Ecotoxicity Bioassays on Leachates from Poultry Manure

  • M. Delgado
  • R. Miralles de Imperial
  • F. Alonso
  • C. Rodríguez
  • J. V. Martín
Article

Abstract

The main aim of this study was to evaluate the toxicity of different poultry manure landfill leachates, using a well-known toxicity test system (MS3). The bioassay was made using a battery of toxicity tests including acute toxicity with crustacean (Daphnia magna), algae (Chlorella vulgaris) and the in vitro toxicity test with the fish cell line RTG-2. On D. magna was high mortality for zero time and almost 100 % and 70 %–80 % mortality for sawdust and straw poultry manure respectively. No effects on C. vulgaris, was observed after the leachate exposure. None of the parameters considered: protein, EROD activity, β-gal activity and neutral red, showed differences between control test and the leachate collected from exposure to poultry manure.

Keywords

Poultry manure Daphnia magna Chlorella vulgaris In vitro RTG-21 

References

  1. Babin MM, Tarazona JV (2005) In vitro toxicity of selected pesticides on RTG-2 and RTL-W1 fish cell lines. Environ Pollut 135:267–274CrossRefGoogle Scholar
  2. Borenfreund E, Puerner JÁ (1985) Toxicity determined in vitro by morphological alterations and neutral red absorption. Toxicol Lett 24:119–124CrossRefGoogle Scholar
  3. Delgado M, Martín JV, Miralles de Imperial R, León C, Garcia MC (2010) Phytotoxicity of uncomposted and composted poultry manure. Afr J Plant Sci 4(5):154–162Google Scholar
  4. Delgado M, Rodriguez C, Martín JV, Miralles de Imperial R, Alonso F (2012) Environmental assay on the effect of poultry manure application on soil organisms in agro-ecosystem. Sci Total Environ 416:532–535CrossRefGoogle Scholar
  5. Dikinya O, Mufwanzala N (2010) Chicken manure-enhanced soil fertility and productivity: effects of application rates. Soil Sci Environ Manag 1(3):46–54Google Scholar
  6. Fernández C, Cagigal E, Vega M, Tarazona JV (2005) Ecological risk assessment of contaminated soils through direct toxicity assessment. Ecotoxicol Environ Saf 62:174–184CrossRefGoogle Scholar
  7. Institute SAS (2001) SAS user’s guide: statistic. SAS inst, Cary, NCGoogle Scholar
  8. ISO 6341 (1996) Water quality. Determination of the inhibition of the mobility of Daphnia magna straus (Cladocer, Crustacea). Acute toxicity test. 3rd ednGoogle Scholar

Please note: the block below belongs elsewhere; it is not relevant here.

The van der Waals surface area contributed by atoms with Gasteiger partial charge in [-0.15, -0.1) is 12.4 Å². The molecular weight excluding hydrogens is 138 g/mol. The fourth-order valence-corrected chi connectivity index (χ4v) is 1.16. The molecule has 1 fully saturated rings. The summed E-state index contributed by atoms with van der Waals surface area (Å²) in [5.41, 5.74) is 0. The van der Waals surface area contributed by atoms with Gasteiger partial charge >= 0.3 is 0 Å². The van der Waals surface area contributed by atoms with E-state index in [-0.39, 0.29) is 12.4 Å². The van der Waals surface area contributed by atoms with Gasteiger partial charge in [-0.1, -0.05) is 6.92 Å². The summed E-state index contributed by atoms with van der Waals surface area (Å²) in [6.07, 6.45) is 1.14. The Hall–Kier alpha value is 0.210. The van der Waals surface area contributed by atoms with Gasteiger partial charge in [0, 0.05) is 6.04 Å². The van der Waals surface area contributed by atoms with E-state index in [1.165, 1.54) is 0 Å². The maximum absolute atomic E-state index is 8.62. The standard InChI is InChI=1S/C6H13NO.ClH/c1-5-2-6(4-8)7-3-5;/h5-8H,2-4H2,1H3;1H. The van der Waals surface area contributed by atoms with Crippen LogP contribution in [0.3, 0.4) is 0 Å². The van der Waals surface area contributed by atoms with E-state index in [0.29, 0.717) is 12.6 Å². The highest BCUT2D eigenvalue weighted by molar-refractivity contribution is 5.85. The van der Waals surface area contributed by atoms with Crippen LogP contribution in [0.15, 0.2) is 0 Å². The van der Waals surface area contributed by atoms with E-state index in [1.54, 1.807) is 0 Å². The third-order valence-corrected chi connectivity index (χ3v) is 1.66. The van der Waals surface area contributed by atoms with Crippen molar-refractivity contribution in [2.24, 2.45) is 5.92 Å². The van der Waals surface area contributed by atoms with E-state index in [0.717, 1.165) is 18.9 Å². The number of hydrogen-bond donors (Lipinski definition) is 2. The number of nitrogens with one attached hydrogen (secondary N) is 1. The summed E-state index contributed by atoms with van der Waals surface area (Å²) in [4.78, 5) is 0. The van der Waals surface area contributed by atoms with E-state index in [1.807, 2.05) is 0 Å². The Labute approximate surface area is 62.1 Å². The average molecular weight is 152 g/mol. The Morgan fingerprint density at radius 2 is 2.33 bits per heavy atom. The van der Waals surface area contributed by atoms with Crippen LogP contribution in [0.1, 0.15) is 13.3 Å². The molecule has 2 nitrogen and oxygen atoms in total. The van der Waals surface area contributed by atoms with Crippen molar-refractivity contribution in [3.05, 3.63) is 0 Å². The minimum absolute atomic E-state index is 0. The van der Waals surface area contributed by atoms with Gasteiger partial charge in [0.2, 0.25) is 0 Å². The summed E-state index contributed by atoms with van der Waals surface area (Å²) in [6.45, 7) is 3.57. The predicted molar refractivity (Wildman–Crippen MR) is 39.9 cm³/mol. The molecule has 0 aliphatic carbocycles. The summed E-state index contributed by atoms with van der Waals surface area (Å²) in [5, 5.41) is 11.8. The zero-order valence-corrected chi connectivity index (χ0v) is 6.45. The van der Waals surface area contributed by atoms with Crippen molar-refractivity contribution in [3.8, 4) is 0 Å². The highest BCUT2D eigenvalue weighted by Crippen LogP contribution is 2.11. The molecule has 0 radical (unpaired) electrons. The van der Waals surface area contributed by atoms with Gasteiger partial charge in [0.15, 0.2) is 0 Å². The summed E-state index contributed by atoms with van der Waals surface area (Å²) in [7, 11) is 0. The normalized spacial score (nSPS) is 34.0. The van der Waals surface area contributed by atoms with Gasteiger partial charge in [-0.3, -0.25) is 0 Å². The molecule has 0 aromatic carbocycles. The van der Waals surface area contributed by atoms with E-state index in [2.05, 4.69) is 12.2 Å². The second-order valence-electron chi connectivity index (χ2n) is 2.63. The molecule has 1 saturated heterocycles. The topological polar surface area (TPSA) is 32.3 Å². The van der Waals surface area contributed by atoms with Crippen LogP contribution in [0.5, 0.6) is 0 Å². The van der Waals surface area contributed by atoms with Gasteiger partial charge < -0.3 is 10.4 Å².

9. López-Masquera ME, Cabaleiro F, Sainz MS, López-Fabal A, Carral E (2008) Fertilizing value of broiler litter: effects of dryng and pelletizing. Bioresour Technol 99:5626–5633CrossRefGoogle Scholar
  10. Navas J, Babin M, Casado S, Fernandez C, Tarazona JV (2006) The Prestige oil spill: a laboratory study about the toxicity of the water-soluble faction of fuel oil. Marine Environ Res 62:s352–s355CrossRefGoogle Scholar
  11. OECD (organization for economic cooperation and development) (2004) OCDE guidelines for testing of chemicals. Daphnia sp acute toxicity test. OECD Guideline No 202, Paris, France 2004Google Scholar
  12. Ramos C, de la Torre AI, Tarazona JV, Muñoz MJ (1996) Desarrollo de un ensayo de inhibición del crecimiento de Chlorella vulgaris utilizando un test en microplacas. Rev Toxicol 13:97–100Google Scholar
  13. Slomczynska B, Slomczynski T (2004) Physico-chemical and toxicological characteristics of leachates from MSW landfills. Pol J Environ Stud 6:627–637Google Scholar
  14. Vega M, Fernandez C, Blazquez T, Tarazona JV, Castaño A (1996) Biological and chemical tools in the toxicological risk assessment of Jarama river, Madrid Spain. Environ Pollut 93:135–139CrossRefGoogle Scholar

Copyright information

© Springer Science+Business Media New York 2012

Authors and Affiliations

  • M. Delgado
    • 1
  • R. Miralles de Imperial
    • 1
  • F. Alonso
    • 2
  • C. Rodríguez
    • 1
  • J. V. Martín
    • 1
  1. 1.Environmental DepartmentINIAMadridSpain
  2. 2.Agricultural and Livestock Facilities and Environment. EUIT AgrícolaUniversidad Politécnica de MadridMadridSpain

Personalised recommendations